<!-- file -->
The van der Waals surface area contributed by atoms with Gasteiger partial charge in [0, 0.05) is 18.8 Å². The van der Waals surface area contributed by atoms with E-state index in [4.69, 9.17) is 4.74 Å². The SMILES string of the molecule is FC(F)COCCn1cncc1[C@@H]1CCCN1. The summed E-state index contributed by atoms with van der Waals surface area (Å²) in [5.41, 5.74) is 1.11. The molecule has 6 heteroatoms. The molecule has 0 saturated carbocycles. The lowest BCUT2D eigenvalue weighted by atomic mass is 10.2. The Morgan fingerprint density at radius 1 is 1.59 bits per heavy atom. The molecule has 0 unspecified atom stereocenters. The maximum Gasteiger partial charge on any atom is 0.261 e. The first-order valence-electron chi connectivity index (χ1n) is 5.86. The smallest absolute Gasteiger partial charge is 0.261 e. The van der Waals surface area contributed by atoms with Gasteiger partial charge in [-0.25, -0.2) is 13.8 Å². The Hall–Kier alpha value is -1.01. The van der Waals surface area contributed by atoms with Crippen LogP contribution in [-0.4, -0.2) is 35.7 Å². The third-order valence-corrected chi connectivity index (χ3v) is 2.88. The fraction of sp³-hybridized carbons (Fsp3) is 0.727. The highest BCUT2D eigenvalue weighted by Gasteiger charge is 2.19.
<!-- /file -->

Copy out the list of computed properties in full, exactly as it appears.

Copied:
The van der Waals surface area contributed by atoms with Gasteiger partial charge in [0, 0.05) is 18.8 Å². The van der Waals surface area contributed by atoms with E-state index in [4.69, 9.17) is 4.74 Å². The SMILES string of the molecule is FC(F)COCCn1cncc1[C@@H]1CCCN1. The summed E-state index contributed by atoms with van der Waals surface area (Å²) in [5.41, 5.74) is 1.11. The molecule has 6 heteroatoms. The molecule has 0 saturated carbocycles. The lowest BCUT2D eigenvalue weighted by atomic mass is 10.2. The Morgan fingerprint density at radius 1 is 1.59 bits per heavy atom. The molecule has 0 unspecified atom stereocenters. The maximum Gasteiger partial charge on any atom is 0.261 e. The first-order valence-electron chi connectivity index (χ1n) is 5.86. The smallest absolute Gasteiger partial charge is 0.261 e. The van der Waals surface area contributed by atoms with Gasteiger partial charge in [-0.25, -0.2) is 13.8 Å². The Hall–Kier alpha value is -1.01. The van der Waals surface area contributed by atoms with Crippen LogP contribution in [-0.4, -0.2) is 35.7 Å². The third-order valence-corrected chi connectivity index (χ3v) is 2.88. The fraction of sp³-hybridized carbons (Fsp3) is 0.727. The highest BCUT2D eigenvalue weighted by Gasteiger charge is 2.19.